It's been a year and a month since I posted a topic about RFIDs --> Building antenna for ID-2 (RFID Reader) but nobody responded :'(

Don't bump.

Its against forum rules and will get your post removed.

Key fobs that have a push button use a small battery to power the Tx. As it only works for a short time, the battery lasts a long time. It is replaceable.

A rolling code uses a proprietary algorithm to synchronise the codes. The fob needs to be setup for the vehicle to recognise it. That is why there is a procedure to go through if you need to replace a lost key.

The key also has an RFID chip that is read by the car when it is in the ignition. This is why it is possible to have service keys that do not have a remote button. It also has to be setup to the vehicle.

Keyless entry uses a stronger RFID system that can pick up the fob from outside the vehicle.

Weedpharma

weedpharma: A rolling code uses a proprietary algorithm to synchronise the codes. The fob needs to be setup for the vehicle to recognise it. That is why there is a procedure to go through if you need to replace a lost key.

But how do they synchronize? Who generates the random number?

weedpharma: The key also has an RFID chip that is read by the car when it is in the ignition. This is why it is possible to have service keys that do not have a remote button. It also has to be setup to the vehicle.

Keyless entry uses a stronger RFID system that can pick up the fob from outside the vehicle.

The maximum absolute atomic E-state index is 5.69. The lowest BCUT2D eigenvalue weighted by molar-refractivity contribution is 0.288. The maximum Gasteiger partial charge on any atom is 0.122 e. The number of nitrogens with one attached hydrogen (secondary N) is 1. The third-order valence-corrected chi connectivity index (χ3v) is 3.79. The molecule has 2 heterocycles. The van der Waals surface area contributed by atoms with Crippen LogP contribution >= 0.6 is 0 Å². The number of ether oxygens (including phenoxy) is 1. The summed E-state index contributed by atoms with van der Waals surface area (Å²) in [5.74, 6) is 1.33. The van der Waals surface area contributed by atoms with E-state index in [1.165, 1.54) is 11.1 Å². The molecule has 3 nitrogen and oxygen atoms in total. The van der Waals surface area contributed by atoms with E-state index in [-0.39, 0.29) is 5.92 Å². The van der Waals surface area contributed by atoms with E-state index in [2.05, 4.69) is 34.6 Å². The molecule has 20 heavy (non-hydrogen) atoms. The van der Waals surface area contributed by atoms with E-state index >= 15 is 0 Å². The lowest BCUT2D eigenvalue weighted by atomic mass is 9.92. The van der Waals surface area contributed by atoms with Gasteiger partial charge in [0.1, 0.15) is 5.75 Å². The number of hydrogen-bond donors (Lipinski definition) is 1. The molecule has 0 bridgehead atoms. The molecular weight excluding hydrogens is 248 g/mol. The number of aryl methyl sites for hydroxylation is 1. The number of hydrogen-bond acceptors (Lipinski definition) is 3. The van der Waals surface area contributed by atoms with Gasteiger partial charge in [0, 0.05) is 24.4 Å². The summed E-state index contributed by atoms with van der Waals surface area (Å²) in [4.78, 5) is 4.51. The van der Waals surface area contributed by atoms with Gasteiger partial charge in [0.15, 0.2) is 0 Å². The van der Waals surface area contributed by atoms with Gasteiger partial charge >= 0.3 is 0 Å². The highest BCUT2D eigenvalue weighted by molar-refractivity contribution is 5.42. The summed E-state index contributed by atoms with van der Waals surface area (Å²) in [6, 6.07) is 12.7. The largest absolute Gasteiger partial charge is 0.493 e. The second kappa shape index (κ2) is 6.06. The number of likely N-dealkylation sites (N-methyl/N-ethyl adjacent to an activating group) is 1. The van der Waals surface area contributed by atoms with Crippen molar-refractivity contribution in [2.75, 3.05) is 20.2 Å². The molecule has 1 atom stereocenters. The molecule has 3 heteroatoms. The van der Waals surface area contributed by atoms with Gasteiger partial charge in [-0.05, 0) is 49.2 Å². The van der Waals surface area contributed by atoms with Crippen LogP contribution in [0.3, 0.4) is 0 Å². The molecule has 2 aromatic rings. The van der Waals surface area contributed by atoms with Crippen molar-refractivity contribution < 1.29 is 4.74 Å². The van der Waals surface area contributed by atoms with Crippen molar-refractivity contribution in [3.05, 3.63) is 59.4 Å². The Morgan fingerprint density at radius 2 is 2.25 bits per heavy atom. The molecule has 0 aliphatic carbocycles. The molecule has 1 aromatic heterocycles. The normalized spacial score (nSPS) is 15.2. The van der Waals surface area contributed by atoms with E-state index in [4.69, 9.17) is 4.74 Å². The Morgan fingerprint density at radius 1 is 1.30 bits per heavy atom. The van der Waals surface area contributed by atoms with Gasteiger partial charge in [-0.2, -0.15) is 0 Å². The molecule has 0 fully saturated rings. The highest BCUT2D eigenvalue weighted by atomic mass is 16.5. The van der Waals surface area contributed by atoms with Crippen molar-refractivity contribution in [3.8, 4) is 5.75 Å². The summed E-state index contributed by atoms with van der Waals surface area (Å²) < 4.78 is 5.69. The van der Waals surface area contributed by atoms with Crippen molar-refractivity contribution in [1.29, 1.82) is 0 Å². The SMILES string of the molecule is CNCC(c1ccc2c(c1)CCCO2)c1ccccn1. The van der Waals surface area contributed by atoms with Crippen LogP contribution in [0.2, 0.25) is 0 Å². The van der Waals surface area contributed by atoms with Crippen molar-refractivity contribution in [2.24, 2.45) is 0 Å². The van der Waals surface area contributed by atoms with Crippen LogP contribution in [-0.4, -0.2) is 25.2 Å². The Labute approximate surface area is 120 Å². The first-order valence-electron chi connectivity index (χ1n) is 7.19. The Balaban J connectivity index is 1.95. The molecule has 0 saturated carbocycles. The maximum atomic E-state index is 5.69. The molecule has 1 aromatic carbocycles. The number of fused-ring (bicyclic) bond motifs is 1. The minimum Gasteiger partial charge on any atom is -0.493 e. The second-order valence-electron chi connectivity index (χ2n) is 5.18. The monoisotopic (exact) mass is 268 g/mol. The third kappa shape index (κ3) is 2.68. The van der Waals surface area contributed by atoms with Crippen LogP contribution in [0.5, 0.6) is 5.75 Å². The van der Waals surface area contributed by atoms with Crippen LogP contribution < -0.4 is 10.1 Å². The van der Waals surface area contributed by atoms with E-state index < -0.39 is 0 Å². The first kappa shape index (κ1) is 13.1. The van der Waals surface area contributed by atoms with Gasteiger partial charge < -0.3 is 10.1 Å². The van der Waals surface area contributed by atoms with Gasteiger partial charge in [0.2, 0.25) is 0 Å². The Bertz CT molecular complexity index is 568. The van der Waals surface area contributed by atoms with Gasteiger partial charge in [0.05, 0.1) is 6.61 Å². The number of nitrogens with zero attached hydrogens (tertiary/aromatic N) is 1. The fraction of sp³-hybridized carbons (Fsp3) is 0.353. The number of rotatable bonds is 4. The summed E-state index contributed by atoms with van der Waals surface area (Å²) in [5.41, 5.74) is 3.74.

The car can only read the RFID chip if it is powered. They say fob only uses the battery when a button is pushed so how can the car read it if it is not powered up? If it uses magnetic induction (using an antenna to power up the card) What antenna does it use?

arduinoTime:
What are the parameters that I should consider in able to maximize the range of the reader?
Does larger coil means longer read range?

Larger diameter and more turns?

The design specs are in the user manual:

See the section titled: Designing Coils for ID2

They also recommend you reference this MicroChip document:
Matching Small Loop Antennas to rfPICtm Devices

When the key is made for a particular vehicle, the key is associated with the vehicle control computer. The car computer learns that the key is for that car. By some magical algorithm, the two then stay in synch.

The push button is only part of the key. It is used to unlock the door then is not used.

The RFID part is in the vehicle. It interrogates the chip embedded in the key in the same manner that pets are microchipped. The battery in the fob is not used. If you cut the head of the key, you can still turn the key, but as the vi hole is unable to read the ID in the head, the car will not run.

You cannot simply take your key and get another one cut then start the car.

Fully keyless vehicles simply have a larger range in the interrogator.

Weedpharma